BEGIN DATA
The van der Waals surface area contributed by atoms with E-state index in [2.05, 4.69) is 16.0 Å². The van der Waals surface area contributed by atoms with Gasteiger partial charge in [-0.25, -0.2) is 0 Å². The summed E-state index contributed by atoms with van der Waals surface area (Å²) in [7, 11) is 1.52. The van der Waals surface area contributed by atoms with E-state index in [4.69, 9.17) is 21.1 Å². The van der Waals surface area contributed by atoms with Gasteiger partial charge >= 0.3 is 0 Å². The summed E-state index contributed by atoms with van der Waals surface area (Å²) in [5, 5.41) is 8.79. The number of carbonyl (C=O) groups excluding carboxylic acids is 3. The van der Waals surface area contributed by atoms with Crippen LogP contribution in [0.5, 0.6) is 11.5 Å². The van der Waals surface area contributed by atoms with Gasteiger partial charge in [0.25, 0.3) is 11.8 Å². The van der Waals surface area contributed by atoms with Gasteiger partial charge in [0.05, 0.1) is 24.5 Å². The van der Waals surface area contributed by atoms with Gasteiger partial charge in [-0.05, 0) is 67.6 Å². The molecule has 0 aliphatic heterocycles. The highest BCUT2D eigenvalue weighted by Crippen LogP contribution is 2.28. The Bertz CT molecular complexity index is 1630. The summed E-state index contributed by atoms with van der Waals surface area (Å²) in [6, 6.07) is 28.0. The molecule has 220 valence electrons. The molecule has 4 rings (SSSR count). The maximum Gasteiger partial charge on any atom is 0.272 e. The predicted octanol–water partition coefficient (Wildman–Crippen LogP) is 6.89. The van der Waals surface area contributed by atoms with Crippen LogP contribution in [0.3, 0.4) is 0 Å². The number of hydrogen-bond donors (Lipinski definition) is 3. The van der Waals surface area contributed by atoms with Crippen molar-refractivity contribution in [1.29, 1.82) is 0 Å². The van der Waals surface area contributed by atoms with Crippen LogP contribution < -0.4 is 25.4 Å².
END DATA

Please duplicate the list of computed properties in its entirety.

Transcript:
The van der Waals surface area contributed by atoms with E-state index in [2.05, 4.69) is 16.0 Å². The van der Waals surface area contributed by atoms with Gasteiger partial charge in [-0.25, -0.2) is 0 Å². The summed E-state index contributed by atoms with van der Waals surface area (Å²) in [7, 11) is 1.52. The van der Waals surface area contributed by atoms with E-state index in [4.69, 9.17) is 21.1 Å². The van der Waals surface area contributed by atoms with Gasteiger partial charge >= 0.3 is 0 Å². The summed E-state index contributed by atoms with van der Waals surface area (Å²) in [5, 5.41) is 8.79. The number of carbonyl (C=O) groups excluding carboxylic acids is 3. The van der Waals surface area contributed by atoms with Crippen LogP contribution in [0.5, 0.6) is 11.5 Å². The van der Waals surface area contributed by atoms with Gasteiger partial charge in [0.25, 0.3) is 11.8 Å². The van der Waals surface area contributed by atoms with Gasteiger partial charge in [0.05, 0.1) is 24.5 Å². The van der Waals surface area contributed by atoms with Gasteiger partial charge in [-0.05, 0) is 67.6 Å². The molecule has 0 aliphatic heterocycles. The highest BCUT2D eigenvalue weighted by Crippen LogP contribution is 2.28. The Bertz CT molecular complexity index is 1630. The summed E-state index contributed by atoms with van der Waals surface area (Å²) in [6, 6.07) is 28.0. The molecule has 220 valence electrons. The molecule has 4 rings (SSSR count). The maximum Gasteiger partial charge on any atom is 0.272 e. The predicted octanol–water partition coefficient (Wildman–Crippen LogP) is 6.89. The van der Waals surface area contributed by atoms with Crippen LogP contribution in [0.3, 0.4) is 0 Å². The number of hydrogen-bond donors (Lipinski definition) is 3. The van der Waals surface area contributed by atoms with Crippen molar-refractivity contribution in [1.29, 1.82) is 0 Å². The van der Waals surface area contributed by atoms with Crippen LogP contribution < -0.4 is 25.4 Å².